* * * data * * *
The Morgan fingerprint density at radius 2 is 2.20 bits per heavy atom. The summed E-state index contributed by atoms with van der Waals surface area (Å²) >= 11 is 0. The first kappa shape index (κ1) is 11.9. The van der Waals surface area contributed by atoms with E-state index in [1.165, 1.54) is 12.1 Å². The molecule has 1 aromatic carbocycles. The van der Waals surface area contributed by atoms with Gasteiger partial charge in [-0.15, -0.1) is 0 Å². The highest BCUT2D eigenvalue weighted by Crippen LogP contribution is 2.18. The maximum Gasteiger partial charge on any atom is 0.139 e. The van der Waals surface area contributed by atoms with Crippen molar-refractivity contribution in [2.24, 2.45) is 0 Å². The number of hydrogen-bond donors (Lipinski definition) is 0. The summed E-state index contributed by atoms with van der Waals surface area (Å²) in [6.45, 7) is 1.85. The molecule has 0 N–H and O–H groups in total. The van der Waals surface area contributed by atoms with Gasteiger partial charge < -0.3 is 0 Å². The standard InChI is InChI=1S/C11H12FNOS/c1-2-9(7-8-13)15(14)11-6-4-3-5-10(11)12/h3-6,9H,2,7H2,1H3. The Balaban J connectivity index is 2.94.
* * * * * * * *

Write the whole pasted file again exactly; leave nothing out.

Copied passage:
The Morgan fingerprint density at radius 2 is 2.20 bits per heavy atom. The summed E-state index contributed by atoms with van der Waals surface area (Å²) >= 11 is 0. The first kappa shape index (κ1) is 11.9. The van der Waals surface area contributed by atoms with E-state index in [1.165, 1.54) is 12.1 Å². The molecule has 1 aromatic carbocycles. The van der Waals surface area contributed by atoms with Gasteiger partial charge in [-0.15, -0.1) is 0 Å². The highest BCUT2D eigenvalue weighted by Crippen LogP contribution is 2.18. The maximum Gasteiger partial charge on any atom is 0.139 e. The van der Waals surface area contributed by atoms with Crippen molar-refractivity contribution in [2.24, 2.45) is 0 Å². The number of hydrogen-bond donors (Lipinski definition) is 0. The summed E-state index contributed by atoms with van der Waals surface area (Å²) in [6.45, 7) is 1.85. The molecule has 0 N–H and O–H groups in total. The van der Waals surface area contributed by atoms with Gasteiger partial charge < -0.3 is 0 Å². The standard InChI is InChI=1S/C11H12FNOS/c1-2-9(7-8-13)15(14)11-6-4-3-5-10(11)12/h3-6,9H,2,7H2,1H3. The Balaban J connectivity index is 2.94.